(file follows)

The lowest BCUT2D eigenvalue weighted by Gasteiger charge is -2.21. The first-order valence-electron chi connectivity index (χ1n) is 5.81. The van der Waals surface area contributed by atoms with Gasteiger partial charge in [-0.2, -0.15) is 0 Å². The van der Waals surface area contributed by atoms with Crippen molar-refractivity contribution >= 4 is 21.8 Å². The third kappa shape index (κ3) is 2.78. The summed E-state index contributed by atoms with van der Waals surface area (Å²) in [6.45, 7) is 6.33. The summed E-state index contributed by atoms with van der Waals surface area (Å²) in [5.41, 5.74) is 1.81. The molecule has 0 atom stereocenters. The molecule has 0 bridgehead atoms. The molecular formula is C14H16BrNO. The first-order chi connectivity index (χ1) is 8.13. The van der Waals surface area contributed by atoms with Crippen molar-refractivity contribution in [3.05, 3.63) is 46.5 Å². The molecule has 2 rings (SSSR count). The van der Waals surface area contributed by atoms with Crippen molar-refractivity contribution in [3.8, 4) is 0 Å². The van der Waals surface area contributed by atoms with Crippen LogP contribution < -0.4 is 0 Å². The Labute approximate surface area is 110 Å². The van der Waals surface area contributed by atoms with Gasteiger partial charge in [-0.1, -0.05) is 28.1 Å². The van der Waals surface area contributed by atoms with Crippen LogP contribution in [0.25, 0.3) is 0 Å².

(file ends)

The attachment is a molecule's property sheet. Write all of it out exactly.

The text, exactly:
The lowest BCUT2D eigenvalue weighted by Gasteiger charge is -2.21. The first-order valence-electron chi connectivity index (χ1n) is 5.81. The van der Waals surface area contributed by atoms with Gasteiger partial charge in [-0.2, -0.15) is 0 Å². The van der Waals surface area contributed by atoms with Crippen molar-refractivity contribution >= 4 is 21.8 Å². The third kappa shape index (κ3) is 2.78. The summed E-state index contributed by atoms with van der Waals surface area (Å²) in [6.45, 7) is 6.33. The summed E-state index contributed by atoms with van der Waals surface area (Å²) in [5.41, 5.74) is 1.81. The molecule has 0 atom stereocenters. The molecule has 0 bridgehead atoms. The molecular formula is C14H16BrNO. The first-order chi connectivity index (χ1) is 8.13. The van der Waals surface area contributed by atoms with Crippen molar-refractivity contribution in [3.05, 3.63) is 46.5 Å². The molecule has 2 rings (SSSR count). The van der Waals surface area contributed by atoms with Crippen molar-refractivity contribution in [3.8, 4) is 0 Å². The van der Waals surface area contributed by atoms with Crippen LogP contribution < -0.4 is 0 Å². The Labute approximate surface area is 110 Å². The van der Waals surface area contributed by atoms with Gasteiger partial charge in [-0.1, -0.05) is 28.1 Å². The van der Waals surface area contributed by atoms with Crippen LogP contribution in [0.25, 0.3) is 0 Å².